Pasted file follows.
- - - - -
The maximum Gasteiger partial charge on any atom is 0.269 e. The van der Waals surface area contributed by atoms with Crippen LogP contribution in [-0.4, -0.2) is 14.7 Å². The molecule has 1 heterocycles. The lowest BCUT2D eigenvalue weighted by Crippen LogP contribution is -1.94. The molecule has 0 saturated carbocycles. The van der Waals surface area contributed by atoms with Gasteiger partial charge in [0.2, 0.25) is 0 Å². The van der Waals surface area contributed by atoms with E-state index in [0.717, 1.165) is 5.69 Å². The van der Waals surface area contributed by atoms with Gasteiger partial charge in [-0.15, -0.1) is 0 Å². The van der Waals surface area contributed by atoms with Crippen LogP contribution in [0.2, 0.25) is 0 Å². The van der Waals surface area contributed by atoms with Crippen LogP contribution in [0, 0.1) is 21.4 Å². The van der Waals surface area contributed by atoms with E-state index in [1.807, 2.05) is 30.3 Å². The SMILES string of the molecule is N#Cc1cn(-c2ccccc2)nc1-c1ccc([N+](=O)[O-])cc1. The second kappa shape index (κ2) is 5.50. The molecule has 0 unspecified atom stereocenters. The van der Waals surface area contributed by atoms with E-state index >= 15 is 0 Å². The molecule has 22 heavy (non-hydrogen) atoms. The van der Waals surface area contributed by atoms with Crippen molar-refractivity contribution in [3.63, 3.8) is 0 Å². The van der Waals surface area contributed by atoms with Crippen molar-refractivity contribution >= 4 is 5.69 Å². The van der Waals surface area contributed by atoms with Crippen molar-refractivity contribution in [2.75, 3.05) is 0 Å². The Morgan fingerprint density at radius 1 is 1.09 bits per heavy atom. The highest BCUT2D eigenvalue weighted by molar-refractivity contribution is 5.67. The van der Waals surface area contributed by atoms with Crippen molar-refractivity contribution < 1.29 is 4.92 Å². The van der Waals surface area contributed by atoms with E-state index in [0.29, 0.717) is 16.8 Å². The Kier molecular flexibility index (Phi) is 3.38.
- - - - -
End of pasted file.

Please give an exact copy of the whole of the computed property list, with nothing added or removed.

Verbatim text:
The maximum Gasteiger partial charge on any atom is 0.269 e. The van der Waals surface area contributed by atoms with Crippen LogP contribution in [-0.4, -0.2) is 14.7 Å². The molecule has 1 heterocycles. The lowest BCUT2D eigenvalue weighted by Crippen LogP contribution is -1.94. The molecule has 0 saturated carbocycles. The van der Waals surface area contributed by atoms with Gasteiger partial charge in [0.2, 0.25) is 0 Å². The van der Waals surface area contributed by atoms with E-state index in [0.717, 1.165) is 5.69 Å². The van der Waals surface area contributed by atoms with Gasteiger partial charge in [-0.15, -0.1) is 0 Å². The van der Waals surface area contributed by atoms with Crippen LogP contribution in [0.2, 0.25) is 0 Å². The van der Waals surface area contributed by atoms with Crippen LogP contribution in [0, 0.1) is 21.4 Å². The van der Waals surface area contributed by atoms with E-state index in [1.807, 2.05) is 30.3 Å². The SMILES string of the molecule is N#Cc1cn(-c2ccccc2)nc1-c1ccc([N+](=O)[O-])cc1. The second kappa shape index (κ2) is 5.50. The molecule has 0 unspecified atom stereocenters. The van der Waals surface area contributed by atoms with E-state index >= 15 is 0 Å². The molecule has 22 heavy (non-hydrogen) atoms. The van der Waals surface area contributed by atoms with Crippen molar-refractivity contribution in [3.63, 3.8) is 0 Å². The van der Waals surface area contributed by atoms with Crippen molar-refractivity contribution >= 4 is 5.69 Å². The van der Waals surface area contributed by atoms with Crippen molar-refractivity contribution in [2.75, 3.05) is 0 Å². The Morgan fingerprint density at radius 1 is 1.09 bits per heavy atom. The highest BCUT2D eigenvalue weighted by molar-refractivity contribution is 5.67. The van der Waals surface area contributed by atoms with Crippen molar-refractivity contribution < 1.29 is 4.92 Å². The van der Waals surface area contributed by atoms with E-state index in [0.29, 0.717) is 16.8 Å². The Kier molecular flexibility index (Phi) is 3.38.